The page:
By Yuu Kamiya, Tsubaki Himana, and Sino. Released in Japan by Kodansha. Released in North America by J-Novel Club. Translated by fofi.
The first volume of Clockwork Planet felt very faithful to its genre. We’re introduced to the weirdo hero, identifiable to the core readers mostly due to his robot fetish, and much of the book is through his eyes. As such, Marie seemed to be the typical shonen heroine – romance aside, she was constantly yelling and hitting the hero while also secretly being impressed by him, which is the standard operating procedure for this type of heroine. So I was rather surprised in this second volume to see Marie get the bulk of the audience sympathy and POV. It doesn’t exactly shift to her – she did get a lot of attention in the first book as well. It’s just Naoto seems to be moving further away from us as the series goes on. This is lampshaded towards the end of the book, when it’s hinted he’s actually a reincarnation of something much bigger. Even his perversion seems more… messianic.
The plot of Book 2 is pretty much ‘deal with the fallout from Book 1’, as our heroes travel to the next clockwork town over only to find it disturbingly empty save for a horrible monster death machine deep in the basement. They also see AnchoR, who is the younger sister robot girl to our vicious robot heroine RyuZU, and is unfortunately being brainwashed at the moment, so that will have to be dealt with. (Actually, it’s dealt with pretty quickly and easily – for once, this sort of light novel sequence does buildup better than fight scenes.) Along the way we see how much of this is just the government trying to keep itself in power (a lot). I actually like how this is handled, with Marie being the one unable to immediately figure out everything right away. This is not because she’s stupid (as RyuZU implies) or oblivious to anything but robots (as Naoto is), it’s because she is a big shining ball of idealism who tries to pass herself off as a complete cynic, and has trouble imagining people being truly evil.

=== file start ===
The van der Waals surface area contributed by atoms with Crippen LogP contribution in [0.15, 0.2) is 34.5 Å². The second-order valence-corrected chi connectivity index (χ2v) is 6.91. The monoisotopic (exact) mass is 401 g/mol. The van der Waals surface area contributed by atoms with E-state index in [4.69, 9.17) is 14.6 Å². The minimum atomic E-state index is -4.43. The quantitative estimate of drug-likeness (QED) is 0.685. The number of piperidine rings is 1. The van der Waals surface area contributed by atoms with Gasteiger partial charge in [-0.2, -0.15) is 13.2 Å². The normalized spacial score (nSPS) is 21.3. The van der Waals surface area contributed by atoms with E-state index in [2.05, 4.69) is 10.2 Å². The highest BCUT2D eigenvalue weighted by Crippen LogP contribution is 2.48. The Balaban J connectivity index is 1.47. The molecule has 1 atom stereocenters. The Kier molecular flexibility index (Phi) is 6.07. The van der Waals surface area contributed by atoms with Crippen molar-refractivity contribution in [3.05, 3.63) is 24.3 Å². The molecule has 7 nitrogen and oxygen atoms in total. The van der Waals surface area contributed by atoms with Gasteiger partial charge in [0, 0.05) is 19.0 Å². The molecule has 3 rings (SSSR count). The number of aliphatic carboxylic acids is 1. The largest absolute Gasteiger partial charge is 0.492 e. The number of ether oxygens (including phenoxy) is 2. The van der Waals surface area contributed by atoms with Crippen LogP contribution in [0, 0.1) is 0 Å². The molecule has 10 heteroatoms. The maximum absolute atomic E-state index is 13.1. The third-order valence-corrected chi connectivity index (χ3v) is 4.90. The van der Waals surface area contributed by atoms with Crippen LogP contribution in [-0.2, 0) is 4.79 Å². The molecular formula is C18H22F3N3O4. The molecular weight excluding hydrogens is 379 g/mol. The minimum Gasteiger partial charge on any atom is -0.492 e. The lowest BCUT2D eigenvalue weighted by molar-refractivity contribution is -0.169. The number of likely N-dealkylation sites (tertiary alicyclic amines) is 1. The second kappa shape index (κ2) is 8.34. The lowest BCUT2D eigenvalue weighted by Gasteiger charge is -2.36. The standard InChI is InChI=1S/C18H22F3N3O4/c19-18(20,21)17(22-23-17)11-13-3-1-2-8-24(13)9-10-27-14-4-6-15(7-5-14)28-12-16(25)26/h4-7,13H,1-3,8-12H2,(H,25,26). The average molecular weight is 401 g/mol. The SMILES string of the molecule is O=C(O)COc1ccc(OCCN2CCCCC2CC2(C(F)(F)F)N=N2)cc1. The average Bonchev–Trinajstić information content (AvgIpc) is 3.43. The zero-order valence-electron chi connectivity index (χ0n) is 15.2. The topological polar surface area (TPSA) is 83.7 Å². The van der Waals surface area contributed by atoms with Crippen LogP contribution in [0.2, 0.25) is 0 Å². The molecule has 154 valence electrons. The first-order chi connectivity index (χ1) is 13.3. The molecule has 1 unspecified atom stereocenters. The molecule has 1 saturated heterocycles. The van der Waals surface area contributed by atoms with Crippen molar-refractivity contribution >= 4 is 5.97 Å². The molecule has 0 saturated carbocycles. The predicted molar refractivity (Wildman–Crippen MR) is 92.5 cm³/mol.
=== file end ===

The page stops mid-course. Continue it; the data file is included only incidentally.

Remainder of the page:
This is still written by Yuu Kamiya, author of No Game No Life, and as such you’re going to get a lot of tasteless service here as well. Mostly this is pointless or annoying (AnchoR seems to be a “little sister lolicon” robot purely for those reasons), but occasionally he hits a home run, such as the content of the secret “coded” message for Marie, which was so appallingly explicit I laughed out loud. I’m not certain what the original Japanese was, but you won’t see language like that in Sword Art Online, even if you did paste Chapter 16.5 into your book. And aside from Naoto, who remains mostly static because he’s becoming messianic, there was good character development here. It’s also impressive that I like Marie so much given how much of the book shows her yelling, screaming, or kicking people in the head. There are many times I wanted to do the same thing to everyone she was dealing with.
Clockwork Planet is not terrific, but I do have a lot of fun reading it, particularly Marie. It will be interesting to see if the series, like Marie, can keep going without looking the idealism that it seems to have. Honestly, judging from the cliffhanger, things aren’t looking good.